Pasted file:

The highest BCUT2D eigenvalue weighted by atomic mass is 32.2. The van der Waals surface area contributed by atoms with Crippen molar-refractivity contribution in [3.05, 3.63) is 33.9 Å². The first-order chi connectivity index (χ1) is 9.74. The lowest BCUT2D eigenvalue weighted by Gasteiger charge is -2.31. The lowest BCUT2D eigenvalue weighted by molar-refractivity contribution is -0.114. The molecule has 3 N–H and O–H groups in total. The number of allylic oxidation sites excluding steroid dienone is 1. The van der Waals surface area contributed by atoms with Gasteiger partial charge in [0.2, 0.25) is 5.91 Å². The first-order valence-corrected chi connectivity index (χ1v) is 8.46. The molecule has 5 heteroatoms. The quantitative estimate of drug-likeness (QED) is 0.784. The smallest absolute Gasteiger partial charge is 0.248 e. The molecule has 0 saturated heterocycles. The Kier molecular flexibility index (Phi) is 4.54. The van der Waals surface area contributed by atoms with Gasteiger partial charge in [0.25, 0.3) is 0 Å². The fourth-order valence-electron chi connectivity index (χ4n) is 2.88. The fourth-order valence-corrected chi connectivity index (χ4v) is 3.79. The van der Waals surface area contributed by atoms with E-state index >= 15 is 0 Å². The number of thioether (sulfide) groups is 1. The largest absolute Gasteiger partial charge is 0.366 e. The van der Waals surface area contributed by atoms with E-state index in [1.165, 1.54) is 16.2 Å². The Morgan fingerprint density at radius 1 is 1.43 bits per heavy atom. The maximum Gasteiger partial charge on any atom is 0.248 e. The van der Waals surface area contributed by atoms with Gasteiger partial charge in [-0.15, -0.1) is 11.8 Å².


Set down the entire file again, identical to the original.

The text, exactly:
The highest BCUT2D eigenvalue weighted by atomic mass is 32.2. The van der Waals surface area contributed by atoms with Crippen molar-refractivity contribution in [3.05, 3.63) is 33.9 Å². The first-order chi connectivity index (χ1) is 9.74. The lowest BCUT2D eigenvalue weighted by Gasteiger charge is -2.31. The lowest BCUT2D eigenvalue weighted by molar-refractivity contribution is -0.114. The molecule has 3 N–H and O–H groups in total. The number of allylic oxidation sites excluding steroid dienone is 1. The van der Waals surface area contributed by atoms with Gasteiger partial charge in [0.2, 0.25) is 5.91 Å². The first-order valence-corrected chi connectivity index (χ1v) is 8.46. The molecule has 5 heteroatoms. The quantitative estimate of drug-likeness (QED) is 0.784. The smallest absolute Gasteiger partial charge is 0.248 e. The molecule has 0 saturated heterocycles. The Kier molecular flexibility index (Phi) is 4.54. The van der Waals surface area contributed by atoms with Gasteiger partial charge in [0.25, 0.3) is 0 Å². The fourth-order valence-electron chi connectivity index (χ4n) is 2.88. The fourth-order valence-corrected chi connectivity index (χ4v) is 3.79. The van der Waals surface area contributed by atoms with E-state index >= 15 is 0 Å². The number of thioether (sulfide) groups is 1. The largest absolute Gasteiger partial charge is 0.366 e. The van der Waals surface area contributed by atoms with E-state index in [1.165, 1.54) is 16.2 Å². The Morgan fingerprint density at radius 1 is 1.43 bits per heavy atom. The maximum Gasteiger partial charge on any atom is 0.248 e. The van der Waals surface area contributed by atoms with Gasteiger partial charge in [-0.15, -0.1) is 11.8 Å².